Reviewer Patrick Donovan
These types of nights aren't supposed to happen until you're dead. Came So Far for Beauty, which runs for three nights as part of the Sydney Festival, feels like a wake for a respected songwriter or band - only they are celebrating the living treasure Leonard Cohen, for only the third time after performances in Brooklyn's Prospect Park and the English seaside town of Brighton.
One can't help thinking upon arrival that this is a Clayton's event - surely it would be better witnessing the Poet Laureate of Pessimism in the flesh. He's still making pretty cool albums, retains his chocolate velvet baritone, and after a stint in a Zen Buddhist temple, he seems to have found what was eluding him and driving many of his melancholy songs - no, not the perfect woman, but peace.
But hang on a minute - this band on stage is pretty darn good, offering understated orchestral and country arrangements of Cohen's songbook of love and sorrow. Even Cohen's original backing singers, Perla Batalla and Julie Christensen, are there to give an authentic touch to the songs. Nick Cave's there, of course - he's learnt a few things about the love song from the master.
He's dressed in black, singing a sublime version of Suzanne, a slow funky take on I'm Your Man and one of Cohen's nasty ones, Diamonds in the Mine. Cohen would never dance this well on stage.
Also backing Cave are Kate and Anna McGarrigle, who provided back-up vocals on Cave's Nocturama album. And Kate's kids, Martha and Rufus Wainwright, who all sing together in harmony. Sunday afternoon must have been a hoot at their place.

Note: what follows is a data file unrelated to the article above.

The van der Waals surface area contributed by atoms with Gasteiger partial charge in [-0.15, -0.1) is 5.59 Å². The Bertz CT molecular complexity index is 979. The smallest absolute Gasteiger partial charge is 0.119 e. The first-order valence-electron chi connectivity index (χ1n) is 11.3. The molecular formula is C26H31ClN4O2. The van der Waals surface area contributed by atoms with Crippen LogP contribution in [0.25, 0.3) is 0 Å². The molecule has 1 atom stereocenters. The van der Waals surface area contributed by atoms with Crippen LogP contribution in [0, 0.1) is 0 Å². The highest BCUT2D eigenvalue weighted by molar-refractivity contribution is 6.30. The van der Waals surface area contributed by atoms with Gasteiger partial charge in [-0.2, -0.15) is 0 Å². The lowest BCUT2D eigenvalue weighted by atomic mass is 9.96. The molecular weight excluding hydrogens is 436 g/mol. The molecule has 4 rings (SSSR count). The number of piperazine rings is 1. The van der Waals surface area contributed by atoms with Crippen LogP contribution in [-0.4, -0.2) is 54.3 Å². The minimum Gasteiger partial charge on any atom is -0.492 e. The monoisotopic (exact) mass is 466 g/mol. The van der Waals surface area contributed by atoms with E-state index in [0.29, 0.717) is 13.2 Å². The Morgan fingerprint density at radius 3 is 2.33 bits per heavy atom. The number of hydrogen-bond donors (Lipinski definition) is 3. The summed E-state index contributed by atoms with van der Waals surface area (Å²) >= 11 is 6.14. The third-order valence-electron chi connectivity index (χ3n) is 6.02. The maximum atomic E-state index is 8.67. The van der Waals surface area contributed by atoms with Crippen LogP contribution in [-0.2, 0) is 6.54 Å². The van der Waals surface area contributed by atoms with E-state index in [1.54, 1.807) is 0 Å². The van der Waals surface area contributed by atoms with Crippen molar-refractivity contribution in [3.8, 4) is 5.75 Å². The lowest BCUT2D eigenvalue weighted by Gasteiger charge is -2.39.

And there's Beth Orton, singing Sisters of Mercy in denim shorts and with legs up to here. Now Orton's singing Death of a Ladies Man with Pulp's Jarvis Cocker. He can dance, and they ham it up, tapping into Cohen's dark sense of humour and sexual mischievousness, breaking the generally downbeat tone of the evening.
Here comes husband and wife duo Rennie and Brett Sparks, the Handsome Family. They plug into Cohen's gothic storytelling on the most contemporary song of the night, A Thousands Kisses Deep, a song that Rennie says took place at the bottom of the sea. Rufus Wainwright camps it up for a cabaret version of Everybody Knows, but sticks to the script for Chelsea Hotel and Famous Blue Raincoat.
Teddy Thompson's sardonic take on The Future is pretty good, as is Martha Wainwright's sassy honky tonk reading of Tower of Song.
Many of Cohen's songs deal with love, so they can be sung by either gender, but the best moments come when male and female voices intertwine, as if making love. The last-minute ring-in for the night, a man who goes simply by the name of Anton, was last heard in Australia singing Nico's Velvet Underground parts on Lou Reed's tour.
He uses his quivering, angelic voice to great effect in a superb duet with Cave on the rollicking all-in finale, Don't Go Home With a Hard On.
But it is Cohen's signature song, Bird on a Wire, that really floors the crowd. It's his confession, his My Way, and is sung by Batalla, who says the song is very important to her. "I have tried in my way to be free," she sings with great empathy and understanding.
We really hope you are, Leonard.